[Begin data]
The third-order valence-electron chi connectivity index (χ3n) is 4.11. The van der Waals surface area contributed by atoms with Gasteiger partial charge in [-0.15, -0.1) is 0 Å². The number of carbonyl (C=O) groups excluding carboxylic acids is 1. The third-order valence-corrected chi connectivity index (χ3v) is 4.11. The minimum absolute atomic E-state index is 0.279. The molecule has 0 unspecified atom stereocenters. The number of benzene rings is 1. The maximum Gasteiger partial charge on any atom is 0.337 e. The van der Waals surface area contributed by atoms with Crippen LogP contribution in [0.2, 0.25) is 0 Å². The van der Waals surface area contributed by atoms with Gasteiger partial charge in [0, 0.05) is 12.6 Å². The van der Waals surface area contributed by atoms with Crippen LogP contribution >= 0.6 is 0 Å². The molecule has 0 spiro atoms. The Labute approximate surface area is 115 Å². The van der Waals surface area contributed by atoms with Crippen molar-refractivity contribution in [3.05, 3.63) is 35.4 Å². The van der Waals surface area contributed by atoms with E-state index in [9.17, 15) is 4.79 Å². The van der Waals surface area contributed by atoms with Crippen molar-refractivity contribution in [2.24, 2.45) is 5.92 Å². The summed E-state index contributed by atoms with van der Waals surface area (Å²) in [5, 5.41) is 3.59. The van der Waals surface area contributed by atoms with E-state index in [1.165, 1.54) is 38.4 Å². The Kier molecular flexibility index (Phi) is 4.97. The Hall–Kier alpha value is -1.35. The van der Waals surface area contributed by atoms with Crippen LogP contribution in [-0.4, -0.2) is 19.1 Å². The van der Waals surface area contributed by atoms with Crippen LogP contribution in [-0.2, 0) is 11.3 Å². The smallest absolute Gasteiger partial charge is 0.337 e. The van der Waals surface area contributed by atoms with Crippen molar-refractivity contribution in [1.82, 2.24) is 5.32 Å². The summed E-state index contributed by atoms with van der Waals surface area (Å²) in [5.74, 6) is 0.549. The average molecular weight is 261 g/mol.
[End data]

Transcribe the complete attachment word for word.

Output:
The third-order valence-electron chi connectivity index (χ3n) is 4.11. The van der Waals surface area contributed by atoms with Gasteiger partial charge in [-0.15, -0.1) is 0 Å². The number of carbonyl (C=O) groups excluding carboxylic acids is 1. The third-order valence-corrected chi connectivity index (χ3v) is 4.11. The minimum absolute atomic E-state index is 0.279. The molecule has 0 unspecified atom stereocenters. The number of benzene rings is 1. The maximum Gasteiger partial charge on any atom is 0.337 e. The van der Waals surface area contributed by atoms with Crippen LogP contribution in [0.2, 0.25) is 0 Å². The van der Waals surface area contributed by atoms with Gasteiger partial charge in [0, 0.05) is 12.6 Å². The van der Waals surface area contributed by atoms with Crippen LogP contribution >= 0.6 is 0 Å². The molecule has 0 spiro atoms. The Labute approximate surface area is 115 Å². The van der Waals surface area contributed by atoms with Crippen molar-refractivity contribution in [3.05, 3.63) is 35.4 Å². The van der Waals surface area contributed by atoms with E-state index in [9.17, 15) is 4.79 Å². The van der Waals surface area contributed by atoms with Crippen molar-refractivity contribution in [2.24, 2.45) is 5.92 Å². The summed E-state index contributed by atoms with van der Waals surface area (Å²) in [5, 5.41) is 3.59. The van der Waals surface area contributed by atoms with E-state index in [1.165, 1.54) is 38.4 Å². The Kier molecular flexibility index (Phi) is 4.97. The Hall–Kier alpha value is -1.35. The van der Waals surface area contributed by atoms with Crippen LogP contribution in [-0.4, -0.2) is 19.1 Å². The van der Waals surface area contributed by atoms with Crippen LogP contribution in [-0.2, 0) is 11.3 Å². The smallest absolute Gasteiger partial charge is 0.337 e. The van der Waals surface area contributed by atoms with Crippen molar-refractivity contribution in [1.82, 2.24) is 5.32 Å². The summed E-state index contributed by atoms with van der Waals surface area (Å²) in [5.74, 6) is 0.549. The average molecular weight is 261 g/mol.